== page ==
Gasiorkiewicz ruled in favor of Brown in two of his five claims. The BLOC petitioners are asking the Wisconsin Supreme Court to review those two issues: specifically, whether the Circuit Court improperly construed the “partisan advantage” language of Wis. Stat. § 6.855 and if it improperly applied Wis. Stat. § 6.84 to prohibit the City of Racine’s MEU under Wis. Stat. § 6.855.

The Circuit Court held that Brown has standing based on Teigen v. WEC but in its petition, the Wisconsin Elections Commission is asking the Court to determine if Brown was “aggrieved” under Wisconsin law since, “The plaintiff asserted that he is a voter who wants to see the law followed. He did not assert that his ability to vote had been injured or that he belongs to a political party that was injured.”

The Commission is also questioning whether the Circuit Court correctly interpreted the statute when it “held that Racine erred in establishing such sites for the August 2022 primary election because its sites were located in wards with different Democratic/Republican voting results than the ward where the city clerk’s office is located.”

The Wisconsin Supreme Court further ordered that briefings were to be filed, starting June 3, 2024, and that oral arguments in the case will be scheduled in a future order for the fall of 2024.

Morway v. Morway

The Wisconsin Supreme Court also granted the petition for review filed by David Morway, which is asking the Court to reverse a Court of Appeals order and determine issues related to attorney’s fees and the “finality language” in court orders for purposes of appeal.

After his divorce from Karen Morway, David filed two motions to modify maintenance in light of his reduced income. A family court commissioner held a trial, found a substantial change in circumstances and greatly reduced his monthly payments.

Karen appealed and a de novo trial was held in early 2023. In the post-trial briefing, she sought an award of attorney fees “as an innocent party who is the victim of overtrial.” She also argued that her motion to compel had been granted by the family court commissioner and the order mandated an award of attorney’s fees, which David disputes.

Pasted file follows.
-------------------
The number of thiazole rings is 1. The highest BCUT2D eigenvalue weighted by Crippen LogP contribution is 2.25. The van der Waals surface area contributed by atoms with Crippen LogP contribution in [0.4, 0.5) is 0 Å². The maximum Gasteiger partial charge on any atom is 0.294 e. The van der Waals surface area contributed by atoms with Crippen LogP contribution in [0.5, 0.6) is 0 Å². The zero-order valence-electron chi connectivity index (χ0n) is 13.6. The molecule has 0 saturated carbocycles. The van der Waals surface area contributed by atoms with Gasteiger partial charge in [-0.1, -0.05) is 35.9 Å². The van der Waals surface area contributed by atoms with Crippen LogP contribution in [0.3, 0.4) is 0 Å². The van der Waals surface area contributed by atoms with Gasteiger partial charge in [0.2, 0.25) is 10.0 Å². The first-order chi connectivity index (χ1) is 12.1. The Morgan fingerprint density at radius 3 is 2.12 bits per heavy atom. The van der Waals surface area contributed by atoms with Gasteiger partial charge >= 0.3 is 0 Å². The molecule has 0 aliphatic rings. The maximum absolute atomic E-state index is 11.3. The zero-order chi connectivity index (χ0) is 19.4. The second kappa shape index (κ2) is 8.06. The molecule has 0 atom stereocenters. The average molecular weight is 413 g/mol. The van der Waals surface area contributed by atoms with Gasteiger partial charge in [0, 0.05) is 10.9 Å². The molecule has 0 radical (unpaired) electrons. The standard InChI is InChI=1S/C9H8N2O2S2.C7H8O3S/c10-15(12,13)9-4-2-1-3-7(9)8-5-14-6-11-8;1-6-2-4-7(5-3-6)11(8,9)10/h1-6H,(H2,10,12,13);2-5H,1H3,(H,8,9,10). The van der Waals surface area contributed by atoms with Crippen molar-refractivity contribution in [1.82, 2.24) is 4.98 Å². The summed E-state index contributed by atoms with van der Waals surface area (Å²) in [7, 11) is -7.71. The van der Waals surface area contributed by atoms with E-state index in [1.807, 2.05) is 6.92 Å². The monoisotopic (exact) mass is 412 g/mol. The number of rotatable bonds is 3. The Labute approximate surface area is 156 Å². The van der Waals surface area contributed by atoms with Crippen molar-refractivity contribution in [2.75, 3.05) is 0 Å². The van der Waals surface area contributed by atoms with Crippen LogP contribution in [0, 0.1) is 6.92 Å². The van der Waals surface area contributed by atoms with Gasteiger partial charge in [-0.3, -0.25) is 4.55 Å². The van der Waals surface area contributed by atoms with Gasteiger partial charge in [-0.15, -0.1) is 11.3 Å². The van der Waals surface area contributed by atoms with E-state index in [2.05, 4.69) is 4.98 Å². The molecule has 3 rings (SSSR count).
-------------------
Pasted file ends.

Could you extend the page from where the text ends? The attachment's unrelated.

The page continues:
On April 19, 2023, the Ozaukee County Circuit Court rendered an oral decision on the motion to modify maintenance and although it found that David was not “shirking,” it imputed his annual income and awarded maintenance to Karen, retroactive to the previous year.

At a post-trial hearing, the Circuit Court found that no overtrial occurred in the trial but it could not determine if it occurred prior to trial so in its ensuing May 24, 2023 order, it confirmed that litigation would continue with Karen filing a motion on the issue. David argues in his petition to the Wisconsin Supreme Court that, “The Order did not include any language stating it was final for purposes of appeal pursuant to Wambolt v. West Bend Mut. Ins. Co.”

David appealed the May 24, 2023 order and all subsequent orders by the Court of Appeals, stating that: “On November 17, 2023, the Court of Appeals issued an order finding the May 24, 2023 Order was in fact a ‘final order’ that disposed of ‘the entire matter in litigation,’ despite the lack of finality language and despite the language expressly contemplating further substantive litigation as to whether overtrial occurred.”

The granted issues presented for review are as follows:

  1. The Court of Appeals held the May 24, 2023 Order was a final order because the motion for overtrial had not been filed at the time the Order was entered. Is an order that includes no finality language and that expressly contemplates additional substantive litigation between the parties a “final order” under  Stat. § 808.03for purposes of appeal?
  2. The Court of Appeals held the May 24, 2023 Order was final “even though the post-judgment attorney’s fees motions were not resolved by the motion,” citing Campbell v. Campbell. Is there an attorney fee exception to finality under Wis. Stat. § 808.03, such that an order is final for purposes of appeal if all that remains to be litigated is a claim for attorney’s fees?
  3. This was not addressed by the lower courts: If an attorney fee exception exists, does it extend to fee claims that require additional substantive litigation between the parties?